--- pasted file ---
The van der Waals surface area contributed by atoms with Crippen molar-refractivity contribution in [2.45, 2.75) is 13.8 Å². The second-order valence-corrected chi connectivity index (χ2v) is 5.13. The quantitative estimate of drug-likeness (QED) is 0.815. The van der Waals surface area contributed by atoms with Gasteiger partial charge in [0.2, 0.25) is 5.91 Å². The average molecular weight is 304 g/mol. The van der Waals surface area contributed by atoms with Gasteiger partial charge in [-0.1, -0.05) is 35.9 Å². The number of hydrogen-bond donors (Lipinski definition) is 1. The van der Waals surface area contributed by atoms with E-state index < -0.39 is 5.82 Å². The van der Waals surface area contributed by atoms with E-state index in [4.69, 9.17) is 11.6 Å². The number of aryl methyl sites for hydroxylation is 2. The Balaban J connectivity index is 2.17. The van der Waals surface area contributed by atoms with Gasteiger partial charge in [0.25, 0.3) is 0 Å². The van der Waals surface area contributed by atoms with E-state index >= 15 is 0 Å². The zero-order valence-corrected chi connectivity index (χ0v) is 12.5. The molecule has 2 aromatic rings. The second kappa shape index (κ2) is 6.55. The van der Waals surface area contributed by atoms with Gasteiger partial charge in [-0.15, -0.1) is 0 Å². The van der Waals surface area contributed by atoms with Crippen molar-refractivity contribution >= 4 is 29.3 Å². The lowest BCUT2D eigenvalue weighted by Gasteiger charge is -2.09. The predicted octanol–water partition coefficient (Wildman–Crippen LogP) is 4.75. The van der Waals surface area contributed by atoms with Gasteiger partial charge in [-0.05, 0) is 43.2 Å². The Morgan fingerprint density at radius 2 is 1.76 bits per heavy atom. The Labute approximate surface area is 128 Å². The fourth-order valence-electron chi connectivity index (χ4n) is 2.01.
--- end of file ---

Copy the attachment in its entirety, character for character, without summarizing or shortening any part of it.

The van der Waals surface area contributed by atoms with Crippen molar-refractivity contribution in [2.45, 2.75) is 13.8 Å². The second-order valence-corrected chi connectivity index (χ2v) is 5.13. The quantitative estimate of drug-likeness (QED) is 0.815. The van der Waals surface area contributed by atoms with Gasteiger partial charge in [0.2, 0.25) is 5.91 Å². The average molecular weight is 304 g/mol. The van der Waals surface area contributed by atoms with Gasteiger partial charge in [-0.1, -0.05) is 35.9 Å². The number of hydrogen-bond donors (Lipinski definition) is 1. The van der Waals surface area contributed by atoms with E-state index < -0.39 is 5.82 Å². The van der Waals surface area contributed by atoms with E-state index in [4.69, 9.17) is 11.6 Å². The number of aryl methyl sites for hydroxylation is 2. The Balaban J connectivity index is 2.17. The van der Waals surface area contributed by atoms with Gasteiger partial charge in [0.25, 0.3) is 0 Å². The van der Waals surface area contributed by atoms with E-state index >= 15 is 0 Å². The zero-order valence-corrected chi connectivity index (χ0v) is 12.5. The molecule has 2 aromatic rings. The second kappa shape index (κ2) is 6.55. The van der Waals surface area contributed by atoms with Gasteiger partial charge in [-0.15, -0.1) is 0 Å². The van der Waals surface area contributed by atoms with Crippen molar-refractivity contribution >= 4 is 29.3 Å². The lowest BCUT2D eigenvalue weighted by Gasteiger charge is -2.09. The predicted octanol–water partition coefficient (Wildman–Crippen LogP) is 4.75. The van der Waals surface area contributed by atoms with Gasteiger partial charge in [-0.05, 0) is 43.2 Å². The Morgan fingerprint density at radius 2 is 1.76 bits per heavy atom. The Labute approximate surface area is 128 Å². The fourth-order valence-electron chi connectivity index (χ4n) is 2.01.